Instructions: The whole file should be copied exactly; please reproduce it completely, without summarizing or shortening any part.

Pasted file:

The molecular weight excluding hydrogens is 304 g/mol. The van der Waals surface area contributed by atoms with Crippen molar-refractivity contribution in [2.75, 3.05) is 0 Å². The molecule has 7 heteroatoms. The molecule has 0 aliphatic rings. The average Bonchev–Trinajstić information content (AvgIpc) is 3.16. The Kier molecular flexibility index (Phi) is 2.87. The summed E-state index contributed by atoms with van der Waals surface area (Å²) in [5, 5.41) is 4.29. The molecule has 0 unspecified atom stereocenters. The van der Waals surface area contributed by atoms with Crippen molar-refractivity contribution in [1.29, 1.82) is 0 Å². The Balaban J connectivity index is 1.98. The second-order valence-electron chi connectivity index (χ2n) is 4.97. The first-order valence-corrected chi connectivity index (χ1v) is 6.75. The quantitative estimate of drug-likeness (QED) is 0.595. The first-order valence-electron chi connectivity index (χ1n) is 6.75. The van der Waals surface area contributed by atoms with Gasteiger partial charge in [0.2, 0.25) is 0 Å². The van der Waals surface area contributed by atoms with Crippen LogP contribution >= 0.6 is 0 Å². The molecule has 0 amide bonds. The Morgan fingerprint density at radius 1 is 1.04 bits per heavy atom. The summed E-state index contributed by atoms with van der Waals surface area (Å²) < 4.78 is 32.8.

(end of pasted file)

The molecular weight excluding hydrogens is 304 g/mol. The van der Waals surface area contributed by atoms with Crippen molar-refractivity contribution in [2.75, 3.05) is 0 Å². The molecule has 7 heteroatoms. The molecule has 0 aliphatic rings. The average Bonchev–Trinajstić information content (AvgIpc) is 3.16. The Kier molecular flexibility index (Phi) is 2.87. The summed E-state index contributed by atoms with van der Waals surface area (Å²) in [5, 5.41) is 4.29. The molecule has 0 unspecified atom stereocenters. The van der Waals surface area contributed by atoms with Crippen molar-refractivity contribution in [1.29, 1.82) is 0 Å². The Balaban J connectivity index is 1.98. The second-order valence-electron chi connectivity index (χ2n) is 4.97. The first-order valence-corrected chi connectivity index (χ1v) is 6.75. The quantitative estimate of drug-likeness (QED) is 0.595. The first-order valence-electron chi connectivity index (χ1n) is 6.75. The van der Waals surface area contributed by atoms with Gasteiger partial charge in [0.2, 0.25) is 0 Å². The van der Waals surface area contributed by atoms with Crippen LogP contribution >= 0.6 is 0 Å². The molecule has 0 amide bonds. The Morgan fingerprint density at radius 1 is 1.04 bits per heavy atom. The summed E-state index contributed by atoms with van der Waals surface area (Å²) < 4.78 is 32.8.